Opening pickle from './resource/asnlib/publicdata/artist_names.pickle' ...
Opening pickle from './resource/asnlib/publicdata/playlist_names.pickle' ...
Opening pickle from './resource/asnlib/publicdata/track_titles.pickle' ...
Opening pickle from './resource/asnlib/publicdata/artist_translation_table.pickle' ... Ready!

In [2]: !date
        spotify_users = load_pickle('user_playlists.pickle')
        print("==> Finished loading the data.")
        !date

Sat 19 Feb 2022 02:50:39 PM PST

Opening pickle from './resource/asnlib/publicdata/user_playlists.pickle' ...
==> Finished loading the data.
Sat 19 Feb 2022 02:50:48 PM PST

 

1.1.1 Familiarize yourself with these data   Python数据结构代写

The variable spotify_users holds the data you’ll need. It consists of a list of about 15,000 or so users:

In [3]: print(f"`spotify_users`: type == {type(spotify_users)}, number of elements == {len(spotify_users):,}.")

`spotify_users`: type == <class 'list'>, number of elements == 15,918.

Each element of this list corresponds to a distinct user. Have a look at the user at position 2526 of this list:

In [4]: pprint(spotify_users[2526])

{'playlists': [{'name': 'Favoritas de la radio',
                'tracks': [{'artist': 'Vico C', 'title': 'Desahogo'},
                           {'artist': 'Vico C',
                            'title': 'El Bueno, El Malo Y El Feo (The Good, ' 
                                     'The Bad & The Ugly) - Feat. Tego ' 
                                     'Calderón And Eddie Dee'},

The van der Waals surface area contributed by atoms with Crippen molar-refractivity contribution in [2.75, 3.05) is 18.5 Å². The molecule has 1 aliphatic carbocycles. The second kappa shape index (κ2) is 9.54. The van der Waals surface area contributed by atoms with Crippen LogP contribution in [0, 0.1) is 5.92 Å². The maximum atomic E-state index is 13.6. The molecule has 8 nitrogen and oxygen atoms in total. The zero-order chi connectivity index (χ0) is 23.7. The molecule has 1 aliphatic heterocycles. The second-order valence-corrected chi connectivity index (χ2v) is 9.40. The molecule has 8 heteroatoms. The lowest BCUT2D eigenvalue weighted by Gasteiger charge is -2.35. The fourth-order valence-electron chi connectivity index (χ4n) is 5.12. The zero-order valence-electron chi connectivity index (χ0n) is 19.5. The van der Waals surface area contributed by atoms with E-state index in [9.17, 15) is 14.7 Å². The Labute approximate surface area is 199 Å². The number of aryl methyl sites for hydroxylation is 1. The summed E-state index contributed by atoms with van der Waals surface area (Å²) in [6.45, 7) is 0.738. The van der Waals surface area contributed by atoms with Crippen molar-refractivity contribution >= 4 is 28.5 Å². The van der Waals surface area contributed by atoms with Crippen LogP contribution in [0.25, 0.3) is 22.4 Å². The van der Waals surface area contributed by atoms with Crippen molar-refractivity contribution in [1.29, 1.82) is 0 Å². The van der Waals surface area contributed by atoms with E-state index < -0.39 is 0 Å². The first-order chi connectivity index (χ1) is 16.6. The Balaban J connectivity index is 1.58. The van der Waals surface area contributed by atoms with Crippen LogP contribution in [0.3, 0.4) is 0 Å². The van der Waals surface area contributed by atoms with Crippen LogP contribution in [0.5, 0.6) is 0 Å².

{'artist': 'Vico C', 'title': 'Quieren'},
                           {'artist': 'Vico C',
                            'title': "Vamonos Po' Encima"}]},
                {'name': 'Starred',
                 'tracks': [{'artist': 'Vico C', 'title': 'El'},
                            {'artist': 'Strike 3', 'title': 'Enamorado De Ti'},
                            {'artist': 'Strike 3', 'title': 'Es Por Ti'}]},
                {'name': 'Two',
                 'tracks': [{'artist': 'Walk the Moon', 'title': 'Quesadilla'},
                            {'artist': 'Two Door Cinema Club',
                             'title': 'Sleep Alone'},
                            {'artist': 'Two Door Cinema Club',
                             'title': 'Something Good Can Work'},
                            {'artist': 'Two Door Cinema Club',
                             'title': 'Sun'}]}],
'user_id': '22c5af0c50b557327894d0c9ea6aa5fa'}

Every user has a unique user ID (a hex string) as well as a list of playlists that they have created. Each playlist is named and consists of a list of songs or tracks. Each track has a title and is performed by an artist (musician or group).

Take a minute to understand how this data is stored: note what data structures are being used (e.g., dictionaries versus lists), for what purpose, and how they are nested.

If you understand the storage scheme, you should be able to verify the following facts about the above user:

  1. The user’s ID is ’22c5af0c50b557327894d0c9ea6aa5fa’.
  2. The user has three playlists, one named ‘Favoritas de la radio’, another named ‘Starred’, and the last named ‘Two’.
  3. The ‘Favoritas de la radio’ playlist has four songs, all of which were performed by the same artist, ‘Vico C’.
  4. The ‘Starred’ playlist has one song also by ‘Vico C’, but includes two songs by a different artist, ‘Strike 3’.
  5. The ‘Two’ playlist has four songs: one by ‘Walk the Moon’ and three by ‘Two Door Cinema Club’.

Other users may have only one playlist with just one song, or many playlists with many songs by many artists.

 

1.2 Part A: Preliminary analysis   Python数据结构代写